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Paul Spence Paul Spence is offline
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Default Re: Newest find

Tom: NICE find of a unique one of a kind engine even if it is mostly made out of wood . I would have to run it once just to see the unique mechanisms in operation after checking it out carefully. Wouldn't want to break anything, but then again that construction adhesive is some good stuff to have around just in case.
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Old 01-31-2005, 04:13:53 PM
Patrick McNallen Patrick McNallen is offline
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Default Re: Newest find

I have an old wood lathe that looks like the same guy might have built it.
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Old 01-31-2005, 05:09:37 PM
Rex Pyles Rex Pyles is offline
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Default Re: Newest find

Termites? Wood Worms?
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Old 01-31-2005, 05:35:50 PM
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Elden DuRand Elden DuRand is offline
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Default Re: Newest find

Tom:

Be sure to keep the woodpeckers and beavers away from it, too.

I'll bet that, back around the turn of the century, there were a lot of blacksmiths and other mechanical nerds who built (or tried to build) their own engines. The engines that actually did some work and survived to this day are real gems.

Take care of that little sucker and take care - Elden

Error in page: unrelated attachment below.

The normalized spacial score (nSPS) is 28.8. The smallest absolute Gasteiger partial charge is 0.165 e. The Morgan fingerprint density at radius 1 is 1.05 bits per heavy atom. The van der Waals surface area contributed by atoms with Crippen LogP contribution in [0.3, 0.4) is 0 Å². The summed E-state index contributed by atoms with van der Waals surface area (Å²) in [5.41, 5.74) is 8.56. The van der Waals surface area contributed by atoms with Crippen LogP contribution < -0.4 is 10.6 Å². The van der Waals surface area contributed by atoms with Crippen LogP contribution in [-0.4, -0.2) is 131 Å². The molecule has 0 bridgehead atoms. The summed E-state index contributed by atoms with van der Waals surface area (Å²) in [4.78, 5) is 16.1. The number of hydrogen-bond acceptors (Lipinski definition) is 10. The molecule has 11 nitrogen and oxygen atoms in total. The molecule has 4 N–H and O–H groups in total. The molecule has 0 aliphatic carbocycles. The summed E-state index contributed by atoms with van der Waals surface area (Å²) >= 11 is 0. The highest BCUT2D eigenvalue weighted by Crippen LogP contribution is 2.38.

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Old 01-31-2005, 11:26:40 PM
KidDynamo KidDynamo is offline
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Default Re: Newest find

After spending a lifetime around engines and building stuff, etc, I look at that and say....hmmm, I could probably do a version of that, but in context of a hundred years ago, it is quite spectacular.

I would be slow to change much, even the dirt, without a lot more info. Even an average museum curator might give suspect advice on an item like you have. It deserves conservation, as an authentic antique, and that usually means: leave it mostly alone.

What a find !!
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Old 02-01-2005, 12:35:24 AM
Harry Harry is offline
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Default Re: Newest find

You may have something that's extremely old there. Could be a prototype. Almost too good to slop oil on it - better to brush off dust with a dry paint brush like a true artifact.

Here is a 3/4 replica of the first high pressure engine known - Oliver Evans Steam Engine developed by 1792 and built 1801 - 1804. The original engine was 6" bore X 18" stroke operating at 30 - 35 r.p.m. at 50 p.s.i. Photo taken at the Rollag show 2003. Replica built by Chris Thompson of Guttenberg, IA.

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Old 02-01-2005, 12:18:02 PM
Kevin O. Pulver Kevin O. Pulver is offline
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Default Re: Newest find

Great looking engine Tom!

But it's not as rare as you might think. I believe it's a WOODpecker!
Sorry guys I couldn't resist. Seriously, that is incredible. The only homemade engine (of ancient vintage) I saw before was in GEM. A couple old boys from Kansas or Oklahoma built it when they were young using junk on the farm. It looks like a fun project to build engines of junk. Kevin
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Old 02-01-2005, 10:57:22 PM
Gasengn Gasengn is offline
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Default Re: Newest find

Take a look at that drive chain. It is like an old bycycle chain with the short links made of cast iron.